Numbers, Facts and Trends Shaping Your World

Introducing the Pew-Knight Initiative

The 21st century has been a time of great upheaval for American journalism. The digital revolution has transformed the way people get news and information and, in the process, undermined the business model for many long-standing print publications. At the same time, public trust in journalists has declined amid escalating political divides, prompting a reevaluation of journalistic norms.

At Pew Research Center, we’ve spent decades studying journalism in the United States. For many years, our primary focus was on the news industry itself, mainly through our State of the News Media project. But as the information environment has changed – and as more and more people get informed from sources that are not traditional news outlets – we’ve expanded our focus to look more closely at news consumers. Where are Americans getting their news, and how are they deciding which journalists and information they can trust? 

Today, we’re embarking on a new chapter in this research through a five-year partnership with the John S. and James L. Knight Foundation. Knight Foundation has provided funding for our work for many years, and the Pew-Knight Initiative represents a renewed commitment to this research. We’ll be delivering a comprehensive, real-time look at the fast-evolving information landscape from the standpoints of both consumers and producers of news. 

This new partnership aims to improve our understanding of how Americans gather information about the world around them and how that information fuels their beliefs, shapes their identities, forges their communities and inspires civic participation.

How are disruptions in today’s news and information environment changing the way people consume news and seek information? And what implications do these disruptions have for American society and politics? 

This new partnership aims to improve our understanding of how Americans gather information about the world around them and how that information fuels their beliefs, shapes their identities, forges their communities and inspires civic participation.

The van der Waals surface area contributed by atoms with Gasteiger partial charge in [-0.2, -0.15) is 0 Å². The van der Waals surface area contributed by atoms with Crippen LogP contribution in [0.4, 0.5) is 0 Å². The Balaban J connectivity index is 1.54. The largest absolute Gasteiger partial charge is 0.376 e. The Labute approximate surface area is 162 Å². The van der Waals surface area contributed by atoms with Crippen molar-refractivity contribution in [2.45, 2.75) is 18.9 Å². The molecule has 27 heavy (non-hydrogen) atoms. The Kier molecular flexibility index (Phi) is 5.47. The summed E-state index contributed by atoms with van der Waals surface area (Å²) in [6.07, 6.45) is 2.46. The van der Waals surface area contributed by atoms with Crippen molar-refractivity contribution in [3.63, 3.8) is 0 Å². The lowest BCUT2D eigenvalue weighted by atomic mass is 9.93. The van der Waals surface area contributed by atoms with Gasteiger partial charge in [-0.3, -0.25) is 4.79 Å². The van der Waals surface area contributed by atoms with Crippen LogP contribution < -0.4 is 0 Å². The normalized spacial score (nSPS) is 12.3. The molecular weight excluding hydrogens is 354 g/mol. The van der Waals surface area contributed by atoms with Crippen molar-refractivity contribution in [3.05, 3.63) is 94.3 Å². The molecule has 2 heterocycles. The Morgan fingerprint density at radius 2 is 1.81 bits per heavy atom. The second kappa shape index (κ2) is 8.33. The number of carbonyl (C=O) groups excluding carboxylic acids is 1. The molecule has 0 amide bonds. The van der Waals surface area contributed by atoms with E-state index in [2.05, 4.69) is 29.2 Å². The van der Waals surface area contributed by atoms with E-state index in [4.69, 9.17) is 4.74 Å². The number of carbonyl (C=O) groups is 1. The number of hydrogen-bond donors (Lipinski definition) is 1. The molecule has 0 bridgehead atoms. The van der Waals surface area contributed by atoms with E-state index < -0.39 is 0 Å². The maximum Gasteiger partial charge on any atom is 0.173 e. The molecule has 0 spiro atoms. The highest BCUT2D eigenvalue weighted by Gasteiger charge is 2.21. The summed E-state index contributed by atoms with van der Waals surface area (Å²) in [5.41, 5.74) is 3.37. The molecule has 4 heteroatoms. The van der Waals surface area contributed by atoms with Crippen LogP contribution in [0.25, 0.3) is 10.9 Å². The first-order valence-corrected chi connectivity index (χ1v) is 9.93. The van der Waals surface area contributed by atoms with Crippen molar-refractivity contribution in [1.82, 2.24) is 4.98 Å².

Katerina Eva Matsa

No single methodology can answer these questions, and different approaches each have their strengths and limitations. So we plan to use multiple methods, including surveys, qualitative research, industry data and computational social science. We’ll work across disciplinary boundaries and continually evaluate new ways to gather relevant data.

Our previous research in this area provides an important base of knowledge from which to start. Here are just some of the trends we’ve documented so far:

  • Major shifts in news consumption: The drift toward digital is undeniable. A majority of Americans now prefer to turn to digital devices for news, outpacing not just print but also TV. Social media sites have become news spaces, too, with about half of Americans getting news there. In particular, TikTok’s role has expanded quickly, with the share of U.S. adults who regularly get news there rising from 3% in 2020 to 14% in 2023. 
  • The rise of alternative news sources: Emerging digital sources are occupying more and more space in the news ecosystem. Our studies on digital news consumption show that independent news creators are gaining ground on platforms like YouTube and through podcasts, as well as on alternative social media sites like Rumble, Truth Social and Gab. And the people who visit these platforms are finding diverse content, communities to connect with, and news they trust. For example, a vast majority of podcast listeners who get news from podcasts (87%) expect the news there to be mostly accurate. In fact, 55% trust the news they hear on podcasts just as much as other sources, and 31% trust it even more. 
  • Political polarization and media habits: The political chasm in America has seeped into media preferences, trust levels and perceptions of credibility. While a large majority of Democrats and Democratic-leaning independents (82%) think criticism by the media keeps politicians in line, for example, far fewer Republicans and GOP leaners (50%) express this view. More broadly, Republicans tend to be much more skeptical of the media than Democrats. 
  • Trust in media: Beyond the large partisan divides in media trust, there also is a general consensus that skepticism toward the news media is a good thing, and that journalists have room for improvement in their standing with the public. There’s also an age gap: Young adults in the U.S. tend to be more wary than their elders about news outlets.
  • Quality of information: Misinformation has been in the center of public debate, with a large share of Americans concerned about its implications for democracy. Our data shows that most Americans say the U.S. government and technology companies should each take steps to restrict false information online.  
  • Journalism industry struggles: Our research has underscored the plight of the industry, with U.S. newsroom employment falling 26% between 2008 and 2020. Newspapers have fared especially poorly, with a 57% drop in newsroom employment over the same period. The rise in digital newsroom employees has failed to offset overall job losses in the journalism industry. Despite these struggles, the majority of journalists say they are either “extremely” or “very” proud of their work – and that if they had to do it all over again, they would still pursue a career in the news industry.

We encourage you to bookmark this page as we continue to track these trends – and identify new ones – through the Pew-Knight Initiative.